Despite a shaky first round, Tiger Woods is still in contention at the Masters but Sergio Garcia has a nightmare start
Tiger Woods returned to the acid test of Augusta National on Thursday with a one-over par 73 in the first round of the Masters, declaring the experience “awesome”.
The 42-year-old, who calls himself a walking miracle less than 12 months after spinal fusion surgery, produced a pair of top-five finishes on the PGA Tour to fuel expectations that he could seize a fifth green jacket — and a 15th major title — this week.
But Woods endured his share of frustrations in his first Masters appearance since 2015 — an absence of a total of 1,089 days.
“This course will test you,” Woods said. “I haven’t played shots like this for a while.”
The 14-time major winner thrilled an enthusiastic gallery with a 10-foot birdie at the third.
But he followed with back-to-back bogeys at the fourth and fifth as he made the turn one-over.
There was more trouble lurking around Amen Corner, where Woods was right off the tee at 11 and his recovery effort squirted right as well en route to another bogey.
A dip in Rae’s Creek at 12 cost him a shot, but he pulled strokes back at 14 and 16 and produced two crisp tee shots at 17 and 18 as he capped his round with a pair of pars.
Woods, who carded a first-round 74 in 2005 on the way to his most recent Masters title, was five off the pace set by
Sweden’s Henrik Stenson and American Charlie Hoffman when he walked off the course.
Former champion Zach Johnson, Austrian Bernd Wiesberger and Australian Marc Leishman were the leaders in the clubhouse on two-under 70.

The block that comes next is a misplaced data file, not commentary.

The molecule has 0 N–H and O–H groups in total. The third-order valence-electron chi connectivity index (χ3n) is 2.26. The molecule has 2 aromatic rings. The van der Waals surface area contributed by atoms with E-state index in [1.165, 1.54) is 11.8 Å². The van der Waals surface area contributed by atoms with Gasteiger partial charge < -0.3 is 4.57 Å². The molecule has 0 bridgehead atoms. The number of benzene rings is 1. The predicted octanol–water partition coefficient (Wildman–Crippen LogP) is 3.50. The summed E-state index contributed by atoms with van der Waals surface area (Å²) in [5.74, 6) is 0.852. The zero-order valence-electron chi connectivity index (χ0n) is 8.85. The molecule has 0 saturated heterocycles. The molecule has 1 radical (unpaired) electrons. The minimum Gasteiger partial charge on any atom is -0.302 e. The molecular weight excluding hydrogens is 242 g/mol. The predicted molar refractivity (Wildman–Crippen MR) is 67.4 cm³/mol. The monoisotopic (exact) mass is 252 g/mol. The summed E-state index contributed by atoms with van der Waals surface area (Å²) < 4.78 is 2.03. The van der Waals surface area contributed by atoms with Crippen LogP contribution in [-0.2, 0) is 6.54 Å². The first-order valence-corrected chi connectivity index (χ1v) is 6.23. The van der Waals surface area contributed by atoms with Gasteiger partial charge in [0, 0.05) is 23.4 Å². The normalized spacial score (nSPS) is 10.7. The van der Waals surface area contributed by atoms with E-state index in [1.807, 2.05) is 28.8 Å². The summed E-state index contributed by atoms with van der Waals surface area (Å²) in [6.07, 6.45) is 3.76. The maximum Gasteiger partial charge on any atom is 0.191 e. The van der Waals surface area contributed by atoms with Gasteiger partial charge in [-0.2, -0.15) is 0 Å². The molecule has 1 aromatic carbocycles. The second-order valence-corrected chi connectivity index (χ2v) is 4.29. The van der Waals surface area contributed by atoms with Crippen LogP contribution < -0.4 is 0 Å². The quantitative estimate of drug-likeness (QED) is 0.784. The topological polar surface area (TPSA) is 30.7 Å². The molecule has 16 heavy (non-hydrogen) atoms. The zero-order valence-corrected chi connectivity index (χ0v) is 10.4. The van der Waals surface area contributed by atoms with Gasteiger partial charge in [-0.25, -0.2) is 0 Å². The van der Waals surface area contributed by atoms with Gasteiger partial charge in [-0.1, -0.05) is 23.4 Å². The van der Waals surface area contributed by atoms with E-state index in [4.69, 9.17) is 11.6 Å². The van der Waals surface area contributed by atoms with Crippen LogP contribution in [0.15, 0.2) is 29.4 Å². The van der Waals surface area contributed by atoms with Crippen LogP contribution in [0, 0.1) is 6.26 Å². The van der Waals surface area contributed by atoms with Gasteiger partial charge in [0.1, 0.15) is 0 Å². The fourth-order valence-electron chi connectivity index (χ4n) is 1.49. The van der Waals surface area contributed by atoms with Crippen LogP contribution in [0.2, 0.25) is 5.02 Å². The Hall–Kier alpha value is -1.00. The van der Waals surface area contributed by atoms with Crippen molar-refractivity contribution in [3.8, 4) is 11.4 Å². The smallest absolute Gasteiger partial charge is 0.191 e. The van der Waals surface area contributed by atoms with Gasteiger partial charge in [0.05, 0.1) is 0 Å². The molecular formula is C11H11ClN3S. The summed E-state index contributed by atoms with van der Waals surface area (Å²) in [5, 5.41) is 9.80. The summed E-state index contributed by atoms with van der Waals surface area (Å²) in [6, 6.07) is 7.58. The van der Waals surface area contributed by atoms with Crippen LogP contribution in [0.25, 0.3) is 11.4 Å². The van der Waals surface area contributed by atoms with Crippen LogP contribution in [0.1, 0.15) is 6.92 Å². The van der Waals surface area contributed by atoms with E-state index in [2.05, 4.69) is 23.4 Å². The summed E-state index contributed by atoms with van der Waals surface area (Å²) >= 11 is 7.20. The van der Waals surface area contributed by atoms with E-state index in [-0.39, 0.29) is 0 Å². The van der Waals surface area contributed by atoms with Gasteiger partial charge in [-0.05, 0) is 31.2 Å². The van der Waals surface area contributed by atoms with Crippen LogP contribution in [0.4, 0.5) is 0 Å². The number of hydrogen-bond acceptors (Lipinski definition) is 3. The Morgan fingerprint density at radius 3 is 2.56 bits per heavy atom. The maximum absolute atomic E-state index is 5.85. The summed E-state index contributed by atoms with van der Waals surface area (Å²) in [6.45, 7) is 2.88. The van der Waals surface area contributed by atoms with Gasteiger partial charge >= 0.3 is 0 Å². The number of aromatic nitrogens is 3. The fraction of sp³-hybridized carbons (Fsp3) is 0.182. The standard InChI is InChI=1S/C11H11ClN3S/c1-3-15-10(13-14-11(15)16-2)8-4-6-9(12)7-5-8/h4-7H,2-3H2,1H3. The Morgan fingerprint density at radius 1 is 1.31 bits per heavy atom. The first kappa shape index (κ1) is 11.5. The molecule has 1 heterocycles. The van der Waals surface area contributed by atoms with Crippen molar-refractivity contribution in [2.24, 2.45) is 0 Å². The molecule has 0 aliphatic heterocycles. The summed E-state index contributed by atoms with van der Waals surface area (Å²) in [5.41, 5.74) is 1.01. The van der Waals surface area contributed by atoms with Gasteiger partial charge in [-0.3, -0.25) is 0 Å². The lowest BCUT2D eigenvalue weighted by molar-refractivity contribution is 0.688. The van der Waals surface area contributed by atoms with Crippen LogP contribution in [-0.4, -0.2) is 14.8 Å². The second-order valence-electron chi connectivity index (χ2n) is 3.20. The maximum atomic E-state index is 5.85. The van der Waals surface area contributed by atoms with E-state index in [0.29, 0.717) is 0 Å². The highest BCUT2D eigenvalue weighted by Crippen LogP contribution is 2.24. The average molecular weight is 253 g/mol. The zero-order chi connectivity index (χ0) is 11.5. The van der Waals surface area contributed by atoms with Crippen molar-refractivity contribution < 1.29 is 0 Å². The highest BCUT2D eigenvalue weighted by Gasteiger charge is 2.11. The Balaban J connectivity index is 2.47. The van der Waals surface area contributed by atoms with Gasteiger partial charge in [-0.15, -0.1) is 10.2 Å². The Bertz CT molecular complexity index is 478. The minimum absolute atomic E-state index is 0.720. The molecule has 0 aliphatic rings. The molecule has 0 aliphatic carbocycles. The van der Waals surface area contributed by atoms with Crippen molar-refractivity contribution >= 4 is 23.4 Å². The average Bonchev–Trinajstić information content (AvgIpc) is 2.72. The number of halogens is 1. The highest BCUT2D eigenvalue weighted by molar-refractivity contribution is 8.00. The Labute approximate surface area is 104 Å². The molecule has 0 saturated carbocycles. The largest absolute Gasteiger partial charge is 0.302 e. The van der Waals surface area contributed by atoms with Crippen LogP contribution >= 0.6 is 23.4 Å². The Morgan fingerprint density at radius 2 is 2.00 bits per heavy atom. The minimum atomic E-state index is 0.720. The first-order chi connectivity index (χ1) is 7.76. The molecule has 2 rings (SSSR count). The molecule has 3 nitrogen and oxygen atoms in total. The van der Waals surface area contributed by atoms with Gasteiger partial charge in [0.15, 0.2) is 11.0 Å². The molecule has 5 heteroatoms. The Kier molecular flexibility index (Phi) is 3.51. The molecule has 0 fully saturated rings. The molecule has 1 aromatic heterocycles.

Leishman, who played alongside Woods, thrived in the spotlight, moving to four-under thorugh 13 holes before finding the water at the par-five 15th on the way to a double bogey.
“We had a good day out there,” Leishman said. “It’s nice playing in front of big crowds, on a stage like this, on a day like today.
“I looked at it as a positive and preparation for later in the week,” he said of playing with Woods. “Hopefully we’re both there on Sunday afternoon.”
While Tiger has drawn the lion’s share of attention this week, the field is packed with an array of in-form players.
An eagle at the par-five eighth took 2015 winner Jordan Spieth to two-under at the turn.
Five-time major-winner Phil Mickelson, his sights set on a fourth green jacket at the age of 47, was at even par through nine holes.
Northern Ireland’s Rory McIlroy, seeking to complete a career Grand Slam with a first Masters title, was one-under through eight.
Spain’s Sergio Garcia, however, endured a nightmare start in his bid to join Woods, Nick Faldo and Jack Nicklaus as the only players to successfully defend the Masters crown.
Garcia matched the most strokes needed on any hole in Masters history with his 13 at the par-five 15th — where he hit five consecutive balls in the water.
Tommy Nakajima at the par-five 13th in 1978 and Tom Weiskopf in 1980 on the par-three 12th have also seen 13s on their Masters scorecards.
Garcia signed for a nine-over par 81 tied with amateur Matt Parziale, the Massachusetts firefighter who gained a Masters berth with a win in the Mid-Amateur championship.